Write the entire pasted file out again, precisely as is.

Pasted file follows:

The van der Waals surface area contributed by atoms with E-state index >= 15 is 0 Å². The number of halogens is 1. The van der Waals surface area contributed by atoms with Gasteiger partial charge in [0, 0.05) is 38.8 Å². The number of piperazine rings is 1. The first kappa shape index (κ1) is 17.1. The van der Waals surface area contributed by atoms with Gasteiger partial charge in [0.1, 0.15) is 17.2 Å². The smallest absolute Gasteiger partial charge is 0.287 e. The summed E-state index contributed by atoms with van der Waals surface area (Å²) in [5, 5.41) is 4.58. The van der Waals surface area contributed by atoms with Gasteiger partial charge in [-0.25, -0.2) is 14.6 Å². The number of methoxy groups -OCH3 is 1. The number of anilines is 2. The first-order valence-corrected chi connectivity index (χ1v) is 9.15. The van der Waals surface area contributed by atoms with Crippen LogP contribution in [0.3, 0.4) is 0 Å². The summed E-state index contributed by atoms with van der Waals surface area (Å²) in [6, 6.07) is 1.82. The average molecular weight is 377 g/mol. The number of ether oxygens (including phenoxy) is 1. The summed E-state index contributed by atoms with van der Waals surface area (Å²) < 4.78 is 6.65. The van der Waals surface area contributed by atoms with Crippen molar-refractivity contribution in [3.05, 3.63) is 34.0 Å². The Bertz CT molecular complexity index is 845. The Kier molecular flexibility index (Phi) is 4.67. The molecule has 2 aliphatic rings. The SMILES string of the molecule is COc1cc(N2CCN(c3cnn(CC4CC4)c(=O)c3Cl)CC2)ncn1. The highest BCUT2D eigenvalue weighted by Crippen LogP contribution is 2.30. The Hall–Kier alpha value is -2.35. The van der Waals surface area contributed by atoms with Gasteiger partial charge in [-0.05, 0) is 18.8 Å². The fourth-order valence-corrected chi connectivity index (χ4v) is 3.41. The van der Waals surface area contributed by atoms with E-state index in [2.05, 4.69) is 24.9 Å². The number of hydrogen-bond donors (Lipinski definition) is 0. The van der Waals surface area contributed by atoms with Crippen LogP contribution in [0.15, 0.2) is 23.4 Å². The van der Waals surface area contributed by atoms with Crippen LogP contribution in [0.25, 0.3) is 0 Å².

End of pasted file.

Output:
The van der Waals surface area contributed by atoms with E-state index >= 15 is 0 Å². The number of halogens is 1. The van der Waals surface area contributed by atoms with Gasteiger partial charge in [0, 0.05) is 38.8 Å². The number of piperazine rings is 1. The first kappa shape index (κ1) is 17.1. The van der Waals surface area contributed by atoms with Gasteiger partial charge in [0.1, 0.15) is 17.2 Å². The smallest absolute Gasteiger partial charge is 0.287 e. The summed E-state index contributed by atoms with van der Waals surface area (Å²) in [5, 5.41) is 4.58. The van der Waals surface area contributed by atoms with Gasteiger partial charge in [-0.25, -0.2) is 14.6 Å². The number of methoxy groups -OCH3 is 1. The number of anilines is 2. The first-order valence-corrected chi connectivity index (χ1v) is 9.15. The van der Waals surface area contributed by atoms with Crippen LogP contribution in [0.3, 0.4) is 0 Å². The summed E-state index contributed by atoms with van der Waals surface area (Å²) in [6, 6.07) is 1.82. The average molecular weight is 377 g/mol. The number of ether oxygens (including phenoxy) is 1. The summed E-state index contributed by atoms with van der Waals surface area (Å²) < 4.78 is 6.65. The van der Waals surface area contributed by atoms with Crippen molar-refractivity contribution in [3.05, 3.63) is 34.0 Å². The Bertz CT molecular complexity index is 845. The Kier molecular flexibility index (Phi) is 4.67. The molecule has 2 aliphatic rings. The SMILES string of the molecule is COc1cc(N2CCN(c3cnn(CC4CC4)c(=O)c3Cl)CC2)ncn1. The highest BCUT2D eigenvalue weighted by Crippen LogP contribution is 2.30. The Hall–Kier alpha value is -2.35. The van der Waals surface area contributed by atoms with Gasteiger partial charge in [-0.05, 0) is 18.8 Å². The fourth-order valence-corrected chi connectivity index (χ4v) is 3.41. The van der Waals surface area contributed by atoms with E-state index in [2.05, 4.69) is 24.9 Å². The number of hydrogen-bond donors (Lipinski definition) is 0. The van der Waals surface area contributed by atoms with Crippen LogP contribution in [0.15, 0.2) is 23.4 Å². The van der Waals surface area contributed by atoms with Crippen LogP contribution in [0.25, 0.3) is 0 Å².